- Are you an athlete, or do you have a physically demanding job? If so, full range of motion after reconstruction naturally will be very important to you. Some women find that implants, which are placed under or over the chest muscle, can limit comfort and range of motion, especially if the area hardens over time (a complication called capsular contracture). On the other hand, certain flap procedures actually cut through muscle in the back or lower abdomen, which can cause weakness or loss of function. Newer“perforator flap” techniques, such as the DIEP and SIEA flaps, lower this risk by preserving the muscle structure at the donor site; surgeons only remove the tissue that is needed to rebuild the breast. (You can read all about this in Types of Breast Reconstruction.) These are important things to consider as you weigh your options.
- Is the cost of reconstruction surgery a concern for you? Generally, cost will only be an issue if you do not have health insurance or if your plan does not cover mastectomy. Federal law requires that insurers who cover mastectomy also cover breast reconstruction, including any procedures needed to achieve a balanced appearance between the two breasts. You may have to prove to your insurance company that reconstruction is necessary. If this happens, your doctors’ support, including a letter and other documentation, is often needed. If you don’t have insurance coverage, a prosthesis will likely be your most affordable option. If you decide to pay for surgery out of pocket or if you have an insurance plan that requires you to cover a portion of the cost, work with your plastic surgeon to figure out the most affordable option.
- Did you have a lumpectomy that gave your breast a very different shape than it originally had? Many women who have lumpectomies are happy with their breast's appearance and don't choose reconstruction. However, if you had a large portion of tissue removed during a lumpectomy, you might want reconstruction to restore a more balanced look. One study found that about 10%-30% of women who have a lumpectomy aren't satisfied with the way their breast looks after the procedure. Also, many women find that within a couple of years after lumpectomy, the breast can look disfigured, especially if they’ve had radiation therapy. The treated breast is often smaller than the other breast or obviously distorted by comparison. Reconstruction may be the best option, sometimes with surgery on the opposite breast — such as a reduction or breast lift — to bring them back into balance. (This is a situation in which health insurance coverage may become an issue, since technically no mastectomy has been performed. For more information, visit the Paying for Reconstruction Procedures page.)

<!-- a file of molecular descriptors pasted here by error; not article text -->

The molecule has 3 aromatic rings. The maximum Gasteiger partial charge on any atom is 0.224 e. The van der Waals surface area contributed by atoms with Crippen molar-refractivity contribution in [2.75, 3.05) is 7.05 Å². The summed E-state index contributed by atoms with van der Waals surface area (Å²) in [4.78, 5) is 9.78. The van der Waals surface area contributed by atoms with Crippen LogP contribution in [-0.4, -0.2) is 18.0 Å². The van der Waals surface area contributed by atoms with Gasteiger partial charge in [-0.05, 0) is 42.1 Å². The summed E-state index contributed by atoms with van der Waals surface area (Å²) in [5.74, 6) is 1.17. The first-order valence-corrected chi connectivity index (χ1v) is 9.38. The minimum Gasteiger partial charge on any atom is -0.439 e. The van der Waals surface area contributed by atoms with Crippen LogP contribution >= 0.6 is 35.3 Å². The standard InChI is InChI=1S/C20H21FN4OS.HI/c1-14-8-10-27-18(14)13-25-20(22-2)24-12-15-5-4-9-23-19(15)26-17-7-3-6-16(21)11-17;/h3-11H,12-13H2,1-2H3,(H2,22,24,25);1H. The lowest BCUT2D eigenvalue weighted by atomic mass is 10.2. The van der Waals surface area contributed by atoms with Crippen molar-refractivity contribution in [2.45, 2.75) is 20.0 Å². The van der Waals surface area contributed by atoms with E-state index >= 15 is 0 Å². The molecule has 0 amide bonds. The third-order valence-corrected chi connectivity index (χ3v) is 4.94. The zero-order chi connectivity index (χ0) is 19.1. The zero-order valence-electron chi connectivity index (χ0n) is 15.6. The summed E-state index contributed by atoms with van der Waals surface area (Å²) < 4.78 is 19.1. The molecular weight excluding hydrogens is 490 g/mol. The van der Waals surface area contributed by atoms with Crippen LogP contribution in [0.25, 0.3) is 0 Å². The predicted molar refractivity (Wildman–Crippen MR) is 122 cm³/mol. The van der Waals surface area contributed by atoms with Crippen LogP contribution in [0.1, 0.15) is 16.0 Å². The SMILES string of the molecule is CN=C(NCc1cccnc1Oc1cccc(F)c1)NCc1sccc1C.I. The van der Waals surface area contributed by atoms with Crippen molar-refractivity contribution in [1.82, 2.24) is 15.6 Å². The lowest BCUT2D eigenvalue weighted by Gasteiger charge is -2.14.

- Do you have any other medical conditions that might affect your ability to heal after surgery? If you have diabetes, circulatory problems, or a bleeding disorder, it may take your body longer to heal from reconstruction surgery than it will for someone who doesn't have these conditions. Heavy smoking and drinking also can affect your ability to heal. All surgery leaves some scars, but the skin cells along your incision may die (a condition called necrosis) if your ability to heal is reduced. If you smoke, you may be required to quit smoking for a period of time before reconstruction surgery so your body is better able to heal.
Dr. Marisa Weiss, chief medical officer of Breastcancer.org, has found that most of her patients prioritize reconstruction goals in the order below when making decisions:
- receiving the most effective anti-cancer therapy above and beyond anything else, including reconstruction
- the ability to function fully and comfortably after recovering from the reconstruction procedure
- aesthetics: the way the reconstructed breast feels and looks as far as size, shape, and symmetry with the other breast
- practical considerations: timing, cost, availability, length of recovery
It's also important to know that while breast reconstruction rebuilds the shape of the breast, it doesn't restore sensation to the breast or the nipple. Over time, the skin over the reconstructed breast can become more sensitive to touch, but it won't be exactly the same as it was before surgery.